1 February 2013

St. George's in the Fields: The First Commissioner's Church

Easterly view of St. George's in 1830.
As Birmingham grew bigger and the houses began filling the green fields surrounding the town, churches needed to be built further afield to accommodate these new populations, but churches weren't cheap. The building of the St. George's was aided by a Parliamentary grant of about one million pounds in total given in 1818 to several growing towns, and was responsible for the erection of approximately 85 new churches across England by 1821. In Birmingham, St. George's was the first of these churches, generally known as Commissioner's churches; it had been planned in 1818 and building work begun in 1819. Thomas Rickman had been chosen as the architect, this being his first commission, and he hired the young Henry Hutchinson with whom he worked till Henry's death in 1831. The church was completed in 1822.

St. George’s design was part of Gothic Revival of which Rickman was highly influential, he wrote on the subject and coined a number of terms that are still used today. The church was made of stone; the square western embattled tower was surmounted with decorative pinnacles which continued along the clerestory (overstory) and the easterly chancel, where there was a large stained glass window. It was described by Rickman as ‘late Middle pointed’; the ‘pointed’ describes the shape of Gothic arches which were used to give strength to the structures, meaning that churches could be built on a much grander scale. The 'late Middle' describes the period; Rickman's design was of the period of Edward III.

When first built the church was described as being in an 'airy and pleasant spot' and in its early years was called St. George's-in-the-Fields due to it being in a newly built-up area north of the town that was still surrounded by fields and rented gardens as can be seen in the 1825 map (section below). The gardens around the church were known as guinea gardens, due to the fact that they could be rented for 21 shillings a year (a guinea).* In 1815 one of these gardens had come up for sale and it was advertised as 'abounding with numerous choice, young Fruit Trees of superior sorts, Flowering Shrubs and Vegetables, a capital Wood Summer House, and a Pump of Soft Water; the whole judiciously displayed, situate and being the third Garden on the Left Hand side of the first Walk on the Right of Summer Lane, behind the Hospital'.* These gardens were most likely used as allotments and retreats for those working in the centre of Birmingham. But St. George's did not remain 'in the fields' for long, houses slowly filled the gardens and fields, and by the late Victorian period there was little left to remind the locals of why the church carried that name.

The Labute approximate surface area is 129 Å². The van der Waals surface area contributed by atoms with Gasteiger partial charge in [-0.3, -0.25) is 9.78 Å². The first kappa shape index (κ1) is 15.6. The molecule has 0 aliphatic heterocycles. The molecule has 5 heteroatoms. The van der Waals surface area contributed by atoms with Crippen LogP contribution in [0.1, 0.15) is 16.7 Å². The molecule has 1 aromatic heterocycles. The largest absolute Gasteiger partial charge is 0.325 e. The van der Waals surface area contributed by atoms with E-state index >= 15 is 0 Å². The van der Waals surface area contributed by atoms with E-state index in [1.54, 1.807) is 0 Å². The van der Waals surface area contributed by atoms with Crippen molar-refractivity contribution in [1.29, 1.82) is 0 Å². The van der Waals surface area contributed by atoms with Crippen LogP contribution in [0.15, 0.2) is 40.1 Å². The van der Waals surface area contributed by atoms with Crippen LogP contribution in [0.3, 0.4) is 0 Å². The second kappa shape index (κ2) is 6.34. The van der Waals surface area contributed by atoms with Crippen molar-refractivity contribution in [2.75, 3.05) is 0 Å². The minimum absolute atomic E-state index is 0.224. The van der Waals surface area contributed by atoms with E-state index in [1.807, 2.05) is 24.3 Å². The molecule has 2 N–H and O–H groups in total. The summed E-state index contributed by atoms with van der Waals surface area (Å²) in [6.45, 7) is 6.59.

Section of 1825 map showing St. George's church and the area around.


































The church in 1887, with Tower Street to the left and
Great Russell Street to the right. The 'fields' are now filled
with houses, as can be seen.

NOTES
Genealogical information for St. George's.
* References on request
Find out about the architect; Thomas Rickman.

Images courtesy of Birmingham Library and Archive Services.

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